Note: This is an archived Handbook entry from 2016.
|Dates & Locations:|| |
This subject has the following teaching availabilities in 2016:Semester 2, Parkville - Taught on campus.
Timetable can be viewed here. For information about these dates, click here.
|Time Commitment:||Contact Hours: 36 hours (A one-hour lecture per week and the equivalent of three-hours laboratory or industry based activities during weeks 4-11). |
Total Time Commitment:
The following subjects, or equivalent:
Study Period Commencement:
|Recommended Background Knowledge:|| |
Completed second year of Food Science major.
|Non Allowed Subjects:||None|
|Core Participation Requirements:||
For the purposes of considering request for Reasonable Adjustments under the Disability Standards for Education (Cwth 2005), and Student Support and Engagement Policy, academic requirements for this subject are articulated in the Subject Overview, Learning Outcomes, Assessment and Generic Skills sections of this entry.
It is University policy to take all reasonable steps to minimise the impact of disability upon academic study, and reasonable adjustments will be made to enhance a student's participation in the University's programs. Students who feel their disability may impact on meeting the requirements of this subject are encouraged to discuss this matter with a Faculty Student Adviser and Student Equity and Disability Support: http://services.unimelb.edu.au/disability
CoordinatorAssoc Prof Said Ajlouni
The aim of this subject is to provide students with an understanding of the systematic processes involved in food research and product development. This subject represents a capstone experience for the food science major. It will allow students to experience and conduct basic research projects (minimum six weeks equivalent).
It is anticipated that students will implement the knowledge they have gained via foundation and specialised studies through preparation of a research proposal, and executing that proposal in a laboratory or industry environment. The outcome will involve the development of a new food product, or solving a problem facing the food industry through knowledge of market research, product design and evaluation, packaging, safety, quality and regulatory requirements.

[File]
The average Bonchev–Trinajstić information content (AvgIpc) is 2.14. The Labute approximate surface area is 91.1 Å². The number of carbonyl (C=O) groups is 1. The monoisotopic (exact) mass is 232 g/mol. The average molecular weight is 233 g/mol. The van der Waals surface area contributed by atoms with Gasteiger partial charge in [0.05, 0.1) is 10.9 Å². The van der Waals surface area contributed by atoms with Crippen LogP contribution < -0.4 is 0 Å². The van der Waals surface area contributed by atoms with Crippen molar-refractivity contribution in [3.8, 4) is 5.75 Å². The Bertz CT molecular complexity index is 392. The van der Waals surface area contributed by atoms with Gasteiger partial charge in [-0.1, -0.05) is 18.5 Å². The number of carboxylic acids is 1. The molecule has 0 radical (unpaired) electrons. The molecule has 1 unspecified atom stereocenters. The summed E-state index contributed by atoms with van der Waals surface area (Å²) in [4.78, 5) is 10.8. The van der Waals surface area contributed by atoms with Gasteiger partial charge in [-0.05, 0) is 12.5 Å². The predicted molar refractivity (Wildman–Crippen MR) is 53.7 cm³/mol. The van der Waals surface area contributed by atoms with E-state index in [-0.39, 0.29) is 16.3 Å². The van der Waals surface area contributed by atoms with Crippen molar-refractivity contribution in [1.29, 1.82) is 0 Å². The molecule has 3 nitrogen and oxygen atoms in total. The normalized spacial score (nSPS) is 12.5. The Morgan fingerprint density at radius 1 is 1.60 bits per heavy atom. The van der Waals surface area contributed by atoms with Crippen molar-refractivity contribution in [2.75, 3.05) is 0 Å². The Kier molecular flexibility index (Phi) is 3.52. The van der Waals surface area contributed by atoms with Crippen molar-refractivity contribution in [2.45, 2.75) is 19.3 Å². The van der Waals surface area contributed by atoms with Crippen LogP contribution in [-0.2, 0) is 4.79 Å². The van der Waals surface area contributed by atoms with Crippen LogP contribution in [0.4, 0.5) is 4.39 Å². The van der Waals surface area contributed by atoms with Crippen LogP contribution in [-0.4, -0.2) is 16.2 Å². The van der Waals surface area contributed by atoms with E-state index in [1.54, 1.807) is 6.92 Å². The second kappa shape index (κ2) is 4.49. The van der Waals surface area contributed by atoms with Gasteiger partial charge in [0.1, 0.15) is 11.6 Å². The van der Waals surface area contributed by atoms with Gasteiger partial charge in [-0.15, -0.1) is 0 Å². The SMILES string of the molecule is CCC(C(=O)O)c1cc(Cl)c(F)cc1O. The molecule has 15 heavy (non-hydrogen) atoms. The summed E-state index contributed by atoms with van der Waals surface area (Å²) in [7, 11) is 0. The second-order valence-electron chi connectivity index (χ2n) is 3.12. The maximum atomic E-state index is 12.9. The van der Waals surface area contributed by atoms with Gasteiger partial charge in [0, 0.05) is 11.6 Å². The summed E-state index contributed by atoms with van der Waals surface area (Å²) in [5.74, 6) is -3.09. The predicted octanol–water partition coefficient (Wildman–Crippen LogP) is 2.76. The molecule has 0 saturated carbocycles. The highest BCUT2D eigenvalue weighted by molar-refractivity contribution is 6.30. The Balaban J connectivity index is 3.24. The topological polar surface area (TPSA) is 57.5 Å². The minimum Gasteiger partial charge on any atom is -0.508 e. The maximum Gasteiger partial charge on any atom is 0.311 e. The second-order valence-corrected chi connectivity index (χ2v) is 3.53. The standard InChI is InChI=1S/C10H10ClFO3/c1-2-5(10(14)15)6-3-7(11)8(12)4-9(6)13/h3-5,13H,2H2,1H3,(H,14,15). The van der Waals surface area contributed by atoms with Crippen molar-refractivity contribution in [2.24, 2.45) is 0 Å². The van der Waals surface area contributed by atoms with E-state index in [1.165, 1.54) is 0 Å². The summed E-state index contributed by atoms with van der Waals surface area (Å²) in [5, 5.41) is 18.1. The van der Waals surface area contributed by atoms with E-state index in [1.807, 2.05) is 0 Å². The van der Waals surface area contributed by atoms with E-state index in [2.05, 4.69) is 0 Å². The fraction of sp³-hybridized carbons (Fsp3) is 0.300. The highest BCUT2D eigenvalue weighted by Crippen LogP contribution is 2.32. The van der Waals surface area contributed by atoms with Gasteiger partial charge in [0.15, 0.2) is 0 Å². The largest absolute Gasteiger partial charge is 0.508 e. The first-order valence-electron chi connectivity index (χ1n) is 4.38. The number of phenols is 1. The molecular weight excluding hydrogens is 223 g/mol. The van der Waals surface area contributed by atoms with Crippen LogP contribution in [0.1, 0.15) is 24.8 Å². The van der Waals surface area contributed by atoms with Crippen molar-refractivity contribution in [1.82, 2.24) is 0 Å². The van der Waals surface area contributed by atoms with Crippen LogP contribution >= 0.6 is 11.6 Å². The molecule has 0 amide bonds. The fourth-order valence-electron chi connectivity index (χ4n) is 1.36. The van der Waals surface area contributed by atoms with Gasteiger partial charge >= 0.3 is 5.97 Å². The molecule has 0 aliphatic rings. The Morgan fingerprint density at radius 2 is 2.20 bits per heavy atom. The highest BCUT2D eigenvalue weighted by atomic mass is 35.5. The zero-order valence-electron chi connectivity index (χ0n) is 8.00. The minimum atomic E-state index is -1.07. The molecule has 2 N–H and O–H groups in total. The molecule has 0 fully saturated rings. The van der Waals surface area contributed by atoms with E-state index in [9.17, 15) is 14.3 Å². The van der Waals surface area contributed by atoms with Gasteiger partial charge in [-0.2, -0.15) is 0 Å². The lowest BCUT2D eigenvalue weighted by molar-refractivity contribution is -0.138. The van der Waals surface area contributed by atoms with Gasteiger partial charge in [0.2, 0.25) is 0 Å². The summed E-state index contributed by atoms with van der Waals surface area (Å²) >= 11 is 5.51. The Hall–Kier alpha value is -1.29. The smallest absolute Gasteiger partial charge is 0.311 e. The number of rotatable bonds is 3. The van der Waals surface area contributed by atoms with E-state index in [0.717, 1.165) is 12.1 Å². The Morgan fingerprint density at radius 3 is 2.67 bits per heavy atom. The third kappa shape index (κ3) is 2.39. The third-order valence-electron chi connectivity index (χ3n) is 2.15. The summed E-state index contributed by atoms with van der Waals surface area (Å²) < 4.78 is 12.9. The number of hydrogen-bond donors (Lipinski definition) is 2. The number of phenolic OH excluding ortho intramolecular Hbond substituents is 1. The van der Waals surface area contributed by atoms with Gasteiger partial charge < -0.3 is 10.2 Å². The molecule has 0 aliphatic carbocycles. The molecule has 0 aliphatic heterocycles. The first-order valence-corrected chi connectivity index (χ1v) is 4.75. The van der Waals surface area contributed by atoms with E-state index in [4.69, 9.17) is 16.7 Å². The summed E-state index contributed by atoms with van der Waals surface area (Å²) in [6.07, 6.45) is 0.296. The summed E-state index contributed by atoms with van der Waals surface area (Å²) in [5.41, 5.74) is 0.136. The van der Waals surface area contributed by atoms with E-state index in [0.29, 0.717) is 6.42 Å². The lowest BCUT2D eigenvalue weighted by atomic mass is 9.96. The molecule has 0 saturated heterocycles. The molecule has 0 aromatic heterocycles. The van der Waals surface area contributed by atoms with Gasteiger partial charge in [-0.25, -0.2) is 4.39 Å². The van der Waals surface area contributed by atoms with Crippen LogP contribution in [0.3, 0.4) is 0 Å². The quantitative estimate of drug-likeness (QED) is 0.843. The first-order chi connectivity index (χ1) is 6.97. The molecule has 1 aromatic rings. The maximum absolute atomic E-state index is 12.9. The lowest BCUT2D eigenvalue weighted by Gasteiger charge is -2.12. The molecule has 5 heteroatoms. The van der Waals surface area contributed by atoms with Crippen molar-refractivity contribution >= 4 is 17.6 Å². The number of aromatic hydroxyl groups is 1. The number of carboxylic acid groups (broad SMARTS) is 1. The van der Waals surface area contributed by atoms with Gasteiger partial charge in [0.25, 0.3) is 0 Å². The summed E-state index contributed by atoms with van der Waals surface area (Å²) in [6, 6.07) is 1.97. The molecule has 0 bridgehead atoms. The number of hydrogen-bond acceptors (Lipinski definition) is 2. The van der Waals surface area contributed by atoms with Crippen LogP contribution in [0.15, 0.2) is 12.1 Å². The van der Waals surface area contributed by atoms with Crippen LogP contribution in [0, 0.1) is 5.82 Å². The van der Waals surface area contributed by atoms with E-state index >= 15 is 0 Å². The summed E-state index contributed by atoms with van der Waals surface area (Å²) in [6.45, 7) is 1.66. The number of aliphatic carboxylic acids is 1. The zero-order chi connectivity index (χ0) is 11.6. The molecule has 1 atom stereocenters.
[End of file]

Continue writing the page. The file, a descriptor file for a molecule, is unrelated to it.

The content includes:
On completion of this subject students should be able to:
|Breadth Options:|| |
This subject potentially can be taken as a breadth subject component for the following courses:
You should visit learn more about breadth subjects and read the breadth requirements for your degree, and should discuss your choice with your student adviser, before deciding on your subjects.
|Fees Information:||Subject EFTSL, Level, Discipline & Census Date|
On completion of this subject students should have developed the following generic skills:
Note: For the purposes of considering applications for Reasonable Adjustments under the Disability Standards for Education (Cwth 2005) and Students Experiencing Academic Disadvantage Policy, this subject requires all students to actively and safely participate in practical exercises conducted in pilot-scale food processing facilities as well as visits to commercial food processing facilities. Such activities may involve lifting, climbing multiple stairs and movement around equipment in addition to compliance with the various organisations’ OH&S requirements. Students who feel disability may impact upon their participation are encouraged to discuss this with the subject coordinator and the Disability Liaison Unit.
Food Science |
Science-credited subjects - new generation B-SCI and B-ENG.
Selective subjects for B-BMED
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